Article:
3. On the off chance Bruce is still on holiday here are some of my Post AFC Championship media thoughts:

    1) My father and I were discussing the Pats making the Superbowl and the lack of joy that a lot of fans he knows have felt during this run. We concluded that the utter negativity continually regurgitated by both sports talkers in Boston concerning the Patriots has made it difficult to enjoy this season. Case in point…Mike Felger after the AFC Championship win, while talking with Troy Brown and Ty Law said "Belichick missed with the defensive players taken in the draft and that is something we will have to discuss this week". Why does this need to be discussed this week? Seriously, why discuss something that the Patriots over came? Clearly they were the best team in the AFC this year…they earned the #1 seed, they over came adversity, and now they are going to the SB. Why is the drafting of Butler or the release of James Sanders a story now? Why isn't the story why Sterling Moore was NOT drafted or kept by the Raiders?

    2) I want to scream every time I hear a national or local pundit say "let's not remember Joe Paterno for the unfortunate events at the end, lets remember all the accomplishments he had as football coach and moulder of men"…or some such nonsense. These idiots miss the point. All Joe Pa (said with as much dripping sarcasm as humanly possible for that nickname) wanted was to cover up and marginalize repeated repugnant crimes against children so his reputation coaching a hobby, past time, game, sport…what have you…something with no real world application … would not be tarnished. I keep screaming at my TV that those mediots who buy into the idea that you can separate Coach Paterno from his "unfortunate" actions of enabling Jerry Sandusky willing buy into the idea that the welfare of children was and still is less important than football records. Paterno's legacy should be piled up and torched in a gigantic barn fire. His name stricken from all record books except police blotters. We should not marvel at his accomplishments because that is the sole reason he protected Sandusky.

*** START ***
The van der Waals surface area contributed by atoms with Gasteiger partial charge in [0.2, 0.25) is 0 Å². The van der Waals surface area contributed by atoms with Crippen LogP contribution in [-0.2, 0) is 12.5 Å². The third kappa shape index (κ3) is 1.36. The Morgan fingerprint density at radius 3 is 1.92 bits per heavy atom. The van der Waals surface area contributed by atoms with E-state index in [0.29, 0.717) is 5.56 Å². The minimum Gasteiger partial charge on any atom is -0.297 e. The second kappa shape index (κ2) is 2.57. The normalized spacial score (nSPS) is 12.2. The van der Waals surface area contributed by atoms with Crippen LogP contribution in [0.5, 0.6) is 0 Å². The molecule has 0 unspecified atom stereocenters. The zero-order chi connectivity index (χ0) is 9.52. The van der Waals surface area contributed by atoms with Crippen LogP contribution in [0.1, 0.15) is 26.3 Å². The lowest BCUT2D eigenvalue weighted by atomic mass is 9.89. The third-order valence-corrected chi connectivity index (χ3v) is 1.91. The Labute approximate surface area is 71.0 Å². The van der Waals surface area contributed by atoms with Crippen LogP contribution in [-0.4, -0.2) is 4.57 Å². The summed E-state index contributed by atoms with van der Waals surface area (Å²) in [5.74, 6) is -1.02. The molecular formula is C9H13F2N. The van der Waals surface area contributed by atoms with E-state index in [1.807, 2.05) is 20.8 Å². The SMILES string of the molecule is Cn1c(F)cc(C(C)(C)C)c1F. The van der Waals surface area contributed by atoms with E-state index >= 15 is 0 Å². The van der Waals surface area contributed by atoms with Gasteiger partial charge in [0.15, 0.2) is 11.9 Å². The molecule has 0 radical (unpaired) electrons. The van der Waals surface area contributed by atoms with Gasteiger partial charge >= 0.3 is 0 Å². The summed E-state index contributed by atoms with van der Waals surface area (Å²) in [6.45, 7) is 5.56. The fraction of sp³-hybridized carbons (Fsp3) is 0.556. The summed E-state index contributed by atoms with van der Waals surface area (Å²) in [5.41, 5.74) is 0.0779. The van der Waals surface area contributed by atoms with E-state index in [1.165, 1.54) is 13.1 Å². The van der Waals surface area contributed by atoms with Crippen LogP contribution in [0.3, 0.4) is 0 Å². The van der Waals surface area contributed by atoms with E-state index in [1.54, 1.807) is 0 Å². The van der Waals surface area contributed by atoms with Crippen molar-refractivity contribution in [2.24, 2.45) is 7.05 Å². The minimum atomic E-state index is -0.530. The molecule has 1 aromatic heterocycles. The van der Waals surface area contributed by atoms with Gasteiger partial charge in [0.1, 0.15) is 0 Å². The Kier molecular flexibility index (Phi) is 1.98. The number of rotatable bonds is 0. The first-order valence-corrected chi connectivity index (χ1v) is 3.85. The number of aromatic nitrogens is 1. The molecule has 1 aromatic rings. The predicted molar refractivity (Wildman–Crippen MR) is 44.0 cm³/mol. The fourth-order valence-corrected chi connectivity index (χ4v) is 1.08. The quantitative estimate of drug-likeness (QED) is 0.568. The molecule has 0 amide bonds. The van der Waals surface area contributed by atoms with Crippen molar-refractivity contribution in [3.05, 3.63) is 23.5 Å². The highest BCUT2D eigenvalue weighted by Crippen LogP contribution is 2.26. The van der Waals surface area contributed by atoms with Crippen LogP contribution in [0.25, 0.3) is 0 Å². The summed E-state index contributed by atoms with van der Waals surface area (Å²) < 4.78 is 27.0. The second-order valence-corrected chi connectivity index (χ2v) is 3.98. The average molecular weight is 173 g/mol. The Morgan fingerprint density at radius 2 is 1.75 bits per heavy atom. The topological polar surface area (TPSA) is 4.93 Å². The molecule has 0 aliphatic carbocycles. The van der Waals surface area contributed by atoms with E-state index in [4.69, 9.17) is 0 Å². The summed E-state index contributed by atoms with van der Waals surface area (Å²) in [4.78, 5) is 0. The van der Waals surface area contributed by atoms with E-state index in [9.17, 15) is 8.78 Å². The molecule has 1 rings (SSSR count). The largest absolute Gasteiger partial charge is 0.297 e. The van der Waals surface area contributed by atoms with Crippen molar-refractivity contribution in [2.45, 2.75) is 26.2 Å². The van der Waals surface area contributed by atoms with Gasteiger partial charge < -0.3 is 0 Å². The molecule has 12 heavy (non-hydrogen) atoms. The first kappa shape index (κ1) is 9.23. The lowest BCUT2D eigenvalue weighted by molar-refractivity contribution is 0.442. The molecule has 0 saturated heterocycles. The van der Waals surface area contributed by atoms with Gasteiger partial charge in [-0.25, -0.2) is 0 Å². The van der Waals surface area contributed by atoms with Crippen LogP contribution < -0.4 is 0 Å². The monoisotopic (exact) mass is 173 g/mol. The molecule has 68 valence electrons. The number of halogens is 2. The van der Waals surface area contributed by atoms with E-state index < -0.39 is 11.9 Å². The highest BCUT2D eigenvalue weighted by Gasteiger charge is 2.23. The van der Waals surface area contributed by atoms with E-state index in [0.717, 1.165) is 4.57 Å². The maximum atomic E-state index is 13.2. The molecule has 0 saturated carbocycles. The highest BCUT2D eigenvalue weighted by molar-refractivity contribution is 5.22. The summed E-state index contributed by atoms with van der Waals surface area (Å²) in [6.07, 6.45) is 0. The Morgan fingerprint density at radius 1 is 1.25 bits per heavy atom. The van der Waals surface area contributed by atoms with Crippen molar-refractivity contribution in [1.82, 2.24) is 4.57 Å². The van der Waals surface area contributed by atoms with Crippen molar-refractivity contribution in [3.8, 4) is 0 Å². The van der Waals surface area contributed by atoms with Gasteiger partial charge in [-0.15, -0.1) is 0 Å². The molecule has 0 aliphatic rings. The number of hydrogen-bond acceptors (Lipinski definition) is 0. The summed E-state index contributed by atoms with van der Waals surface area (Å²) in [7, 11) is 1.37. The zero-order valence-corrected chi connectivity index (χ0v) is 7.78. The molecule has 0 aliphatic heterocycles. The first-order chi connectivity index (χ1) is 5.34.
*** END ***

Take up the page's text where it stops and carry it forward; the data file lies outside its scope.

3) Andy Gresh of all people when asked which team the Pats were better off facing identified the Giants. His reasoning came from the observation that the Giants linebackers are the weakest part of that defense, so against the Pats Horizontal passing game the Giants are weakest where the Pats are strongest. If the pats OL which has played much better since Nate Solder has been inserted as a starter can hold off the Giants front 4 then the Pats have a chance to score points. He also correctly pointed out that the Speed of the SF linebackers would have neutralized the Pats two TE attack. It was a cogent analysis and one I completely agree with. I think the Pats have a much better shot at beating the giants than they did SF. Now we suffer through 13 days of endless speculation before we see what happens.